Saturday, June 25, 2011

Seriously Social: Leveraging Social Media

[Post is subject to some editing and revision, but I want to post quickly.]

Kolene Allen, Grand Rapids (MI) Public Library; David Lee King, Topeka Shawnee (KS) Public Library

What is social media, online conversations. When libraries join we join conversations they are already having.

“If you are not involved in social media you are not on the Internet.”

Twitter (Kolene):

Social networking, messaging site. 225 million accounts on Twitter as of March. 60% of all tweets come from 3rd party appl. 456 tweets per second the day Michael Jackson died, 4000 tweets per second when Obama announced death of Bin Laden.

A way to keep up, share what we are doing, recommend books, etc. We are already doing it, just in a different forum.

Recommendation: follow your followers; retweet what your followers say; mentions (@replies), talking about you.

Use DM for private messages. Often can deal with issues for folks who would not complain in person.

#Hashtags: organize conversations, useful for searching.

People are talking about you now...this is a way to keep track of what is happening, what people are saying about you, check out what other libraries are doing, build the library audience. Can search on Twitter:

Facebook (David Lee King):

How many social networking have had a movie made about them. What if you had a way for 51% of your customers for free. Right now 51% if Americans 12 and over are on Facebook.

Set up personal profile; then create organizational page, think of a shortened name. Once you have 25 friends/fans you can add that shortened name to your page. You can choose what you want for the "landing page." TSPL has just over 2,900 fans.

They have a "donate" page. With some work you can build a customized page. Can build in links to videos and pictures.

Facebook will provide statistics on "views." Therefore driving more business to the regular website.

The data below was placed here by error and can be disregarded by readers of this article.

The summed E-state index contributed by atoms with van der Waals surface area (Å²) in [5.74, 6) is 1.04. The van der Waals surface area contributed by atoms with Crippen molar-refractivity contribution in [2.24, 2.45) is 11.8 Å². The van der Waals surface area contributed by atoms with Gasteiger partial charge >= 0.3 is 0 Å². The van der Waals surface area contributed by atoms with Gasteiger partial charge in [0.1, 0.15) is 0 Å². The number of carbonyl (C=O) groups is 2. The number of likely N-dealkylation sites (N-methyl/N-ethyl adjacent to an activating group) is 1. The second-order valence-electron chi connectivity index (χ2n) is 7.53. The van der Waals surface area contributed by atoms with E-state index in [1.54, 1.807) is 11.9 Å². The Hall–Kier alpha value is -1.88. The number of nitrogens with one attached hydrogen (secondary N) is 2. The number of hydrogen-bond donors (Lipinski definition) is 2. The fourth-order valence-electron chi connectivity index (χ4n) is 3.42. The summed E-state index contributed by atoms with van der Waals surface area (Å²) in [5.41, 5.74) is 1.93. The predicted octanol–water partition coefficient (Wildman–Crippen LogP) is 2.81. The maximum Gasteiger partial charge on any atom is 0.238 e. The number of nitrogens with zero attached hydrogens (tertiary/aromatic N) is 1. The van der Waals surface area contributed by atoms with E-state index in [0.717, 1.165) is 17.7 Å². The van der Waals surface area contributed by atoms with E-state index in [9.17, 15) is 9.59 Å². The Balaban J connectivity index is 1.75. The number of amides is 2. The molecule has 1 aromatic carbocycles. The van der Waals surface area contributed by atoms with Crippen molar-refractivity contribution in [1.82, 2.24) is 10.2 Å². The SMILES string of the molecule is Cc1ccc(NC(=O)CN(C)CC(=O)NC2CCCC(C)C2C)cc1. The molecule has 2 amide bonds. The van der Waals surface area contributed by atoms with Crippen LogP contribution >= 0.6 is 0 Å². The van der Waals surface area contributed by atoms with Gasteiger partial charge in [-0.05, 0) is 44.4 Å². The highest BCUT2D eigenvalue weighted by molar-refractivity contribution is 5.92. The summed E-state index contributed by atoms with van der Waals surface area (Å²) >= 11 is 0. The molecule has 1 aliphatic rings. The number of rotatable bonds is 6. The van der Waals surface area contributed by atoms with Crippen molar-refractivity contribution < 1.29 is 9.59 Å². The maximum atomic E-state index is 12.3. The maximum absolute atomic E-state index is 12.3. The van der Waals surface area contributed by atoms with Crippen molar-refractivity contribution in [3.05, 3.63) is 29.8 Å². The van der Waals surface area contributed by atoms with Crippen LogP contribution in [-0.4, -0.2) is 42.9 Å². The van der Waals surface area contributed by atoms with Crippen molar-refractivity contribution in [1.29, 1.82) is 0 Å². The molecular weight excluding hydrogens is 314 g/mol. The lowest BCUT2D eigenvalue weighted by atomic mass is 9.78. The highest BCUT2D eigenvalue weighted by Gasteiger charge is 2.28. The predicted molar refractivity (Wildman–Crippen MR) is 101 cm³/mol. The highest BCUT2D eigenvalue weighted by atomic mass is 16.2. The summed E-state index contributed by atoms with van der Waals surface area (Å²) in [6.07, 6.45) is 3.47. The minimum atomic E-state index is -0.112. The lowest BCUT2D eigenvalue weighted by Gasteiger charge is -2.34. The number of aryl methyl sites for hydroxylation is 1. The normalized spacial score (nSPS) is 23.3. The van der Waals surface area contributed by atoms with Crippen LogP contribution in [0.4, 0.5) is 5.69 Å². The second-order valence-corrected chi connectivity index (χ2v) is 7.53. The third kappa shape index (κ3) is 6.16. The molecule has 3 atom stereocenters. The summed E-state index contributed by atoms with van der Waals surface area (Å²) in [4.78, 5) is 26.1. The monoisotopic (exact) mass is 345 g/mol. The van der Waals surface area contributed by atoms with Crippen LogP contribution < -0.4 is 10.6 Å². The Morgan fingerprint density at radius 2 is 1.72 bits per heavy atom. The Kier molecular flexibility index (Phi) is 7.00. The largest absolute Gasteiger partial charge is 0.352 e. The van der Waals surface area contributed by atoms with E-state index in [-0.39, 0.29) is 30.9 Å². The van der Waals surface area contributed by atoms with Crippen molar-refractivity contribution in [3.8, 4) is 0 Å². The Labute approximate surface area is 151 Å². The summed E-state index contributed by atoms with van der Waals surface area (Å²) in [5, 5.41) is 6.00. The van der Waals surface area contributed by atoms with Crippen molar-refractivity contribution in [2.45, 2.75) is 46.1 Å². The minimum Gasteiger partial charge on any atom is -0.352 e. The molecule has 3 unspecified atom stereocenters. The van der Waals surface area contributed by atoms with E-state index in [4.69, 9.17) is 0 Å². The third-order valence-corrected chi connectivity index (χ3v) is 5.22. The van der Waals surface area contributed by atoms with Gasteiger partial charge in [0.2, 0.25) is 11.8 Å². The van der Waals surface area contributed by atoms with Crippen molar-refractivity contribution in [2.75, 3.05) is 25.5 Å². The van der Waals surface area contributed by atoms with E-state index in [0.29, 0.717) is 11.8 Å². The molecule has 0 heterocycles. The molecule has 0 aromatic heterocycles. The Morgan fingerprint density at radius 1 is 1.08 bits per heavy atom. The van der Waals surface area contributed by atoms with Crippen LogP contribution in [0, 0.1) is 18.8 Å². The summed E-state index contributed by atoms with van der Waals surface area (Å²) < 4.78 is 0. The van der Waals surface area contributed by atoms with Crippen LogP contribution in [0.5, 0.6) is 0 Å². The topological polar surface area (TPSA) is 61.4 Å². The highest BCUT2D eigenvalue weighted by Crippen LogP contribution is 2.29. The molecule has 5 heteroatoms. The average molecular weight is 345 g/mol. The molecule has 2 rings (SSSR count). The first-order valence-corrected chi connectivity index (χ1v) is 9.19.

Facebook = engaging. Easy, free, just takes time.

Planning and Strategizing:

Who is going to do the work, and then assign it (makes it a real part of their job). Use a team so that someone can handle if someone is sick or leaves. Figure out if you are going to use the events page and how, how often you post. Start with short term (one year) goals. Set goals for what you are going to do (how many status updates a week). Figure out what kind of content you will post. Figure out who your real audience is. Like button is cool which you can add to blog posts...

Important things to to:

  1. Actually tell people about your Facebook page, ask people to "friend" us.
  2. Remember you are creating and making connections, post things that are designed to continue the conversation. Post things for your target audience.
  3. Remember who you represent.....Nothing you do on the web is private.
This is real work. Someone needs to decide who to friend. Need to designate staff to do this. May need to do real training. You need to engage people and give them space to reply. There is a real return on investment. It is fun. It is where the library really needs to be, it brings the library out into the community.

First question was about multi-branch situation. Need to have folks from both branches and "central" to decide what to do. Can set up multiple pages. Topeka has separate pages for Library, Foundation, Friends, Art Gallery, and YA. Grand Rapids has only one page for all libraries, but many are doing separate pages for each branch.

Wednesday, June 22, 2011

ALA Conference Calendar

Here is my ALA calendar using Google Calendar. It is always subject to revision!

The only info in here is my ALA Schedule from June 24 - 28. It is (of course) still subject to revision.

With any luck, I will get to blog some stuff. And I hope to write up a post conference set of comments.

Tuesday, June 07, 2011

Guide to Free WiFi in NOLA

There is a new-ish blog about things to do in New Orleans and many of the city's offerings called Earlier this month they posted a list of the free WiFi hotspots in New Orleans.